These days we all too often head bush to forget about our busy lives, and try to reconnect with nature. It seems we need to go further and further afield to ensure we are out of range of the dreaded mobile phone (unless you’re with Vodaphone that is!).
However increasingly we also want to stay connected with the world. With a bit of planning and expense, there are not too many places on this world beyond reach of our modern data systems.
Remote communication is big business.
Companies, particularly those with workers on the road, or in the field, and now investing billions of dollars each year. The money they spend is on tracking their equipment, vehicles or ships. It is on sharing data with employees in remote locations. And finally it is about communicating with people in remote or would otherwise be incommunicado.
Gone are the days when the Prime Minister would board a ship to other shores, and be effectively out of contact with all delegations passed to the Deputy Prime Minister for the duration of the passage.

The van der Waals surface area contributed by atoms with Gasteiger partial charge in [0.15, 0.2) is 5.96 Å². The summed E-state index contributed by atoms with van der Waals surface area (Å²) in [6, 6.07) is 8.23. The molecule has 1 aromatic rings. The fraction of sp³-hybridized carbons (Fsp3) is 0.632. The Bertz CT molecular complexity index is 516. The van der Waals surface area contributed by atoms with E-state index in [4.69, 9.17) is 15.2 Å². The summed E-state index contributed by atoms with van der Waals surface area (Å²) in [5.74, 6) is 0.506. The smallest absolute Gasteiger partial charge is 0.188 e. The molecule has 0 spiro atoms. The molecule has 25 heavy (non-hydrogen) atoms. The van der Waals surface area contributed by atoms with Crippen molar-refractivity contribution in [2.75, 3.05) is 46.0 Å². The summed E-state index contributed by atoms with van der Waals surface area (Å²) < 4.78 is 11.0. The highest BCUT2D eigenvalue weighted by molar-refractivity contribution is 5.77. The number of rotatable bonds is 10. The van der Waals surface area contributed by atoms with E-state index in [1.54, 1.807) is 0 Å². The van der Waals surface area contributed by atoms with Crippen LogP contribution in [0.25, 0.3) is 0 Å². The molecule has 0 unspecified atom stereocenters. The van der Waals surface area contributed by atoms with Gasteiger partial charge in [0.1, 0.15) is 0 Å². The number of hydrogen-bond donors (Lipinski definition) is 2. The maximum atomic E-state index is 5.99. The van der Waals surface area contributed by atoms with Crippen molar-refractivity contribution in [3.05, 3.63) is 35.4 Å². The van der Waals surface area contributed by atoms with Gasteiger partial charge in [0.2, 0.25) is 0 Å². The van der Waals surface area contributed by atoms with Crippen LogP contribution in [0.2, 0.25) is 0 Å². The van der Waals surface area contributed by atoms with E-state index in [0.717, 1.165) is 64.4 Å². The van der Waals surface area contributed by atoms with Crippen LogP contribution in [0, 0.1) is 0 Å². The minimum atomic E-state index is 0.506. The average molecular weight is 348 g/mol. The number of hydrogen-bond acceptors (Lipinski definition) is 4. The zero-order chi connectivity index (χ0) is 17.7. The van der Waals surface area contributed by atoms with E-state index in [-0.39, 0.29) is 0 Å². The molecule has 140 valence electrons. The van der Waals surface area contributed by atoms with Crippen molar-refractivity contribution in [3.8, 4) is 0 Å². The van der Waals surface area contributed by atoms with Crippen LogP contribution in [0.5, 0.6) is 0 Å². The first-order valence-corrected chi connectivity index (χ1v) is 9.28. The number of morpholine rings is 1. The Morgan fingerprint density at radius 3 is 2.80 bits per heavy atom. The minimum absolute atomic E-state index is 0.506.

The added benefit of all this investment is that equipment and capabilities that was hitherto far too expensive for the average person to contemplate has now become far more affordable. We no longer just expect a device to alert authorities that we are in distress and require assistance, but we expect a more engaging two-way communication device that can also alert authorities that we require assistance.
Choosing a piece of equipment that serves your remote communication purpose is difficult. It must be easy to use in an emergency, by anyone in your party. A satellite telephone may be your answer, but who will you call?
The only place you can find all the 24 hour police station numbers in Australia is in Save Our Selves – A guide to getting help in remote areas. It can be found here: http://campingcommunication.com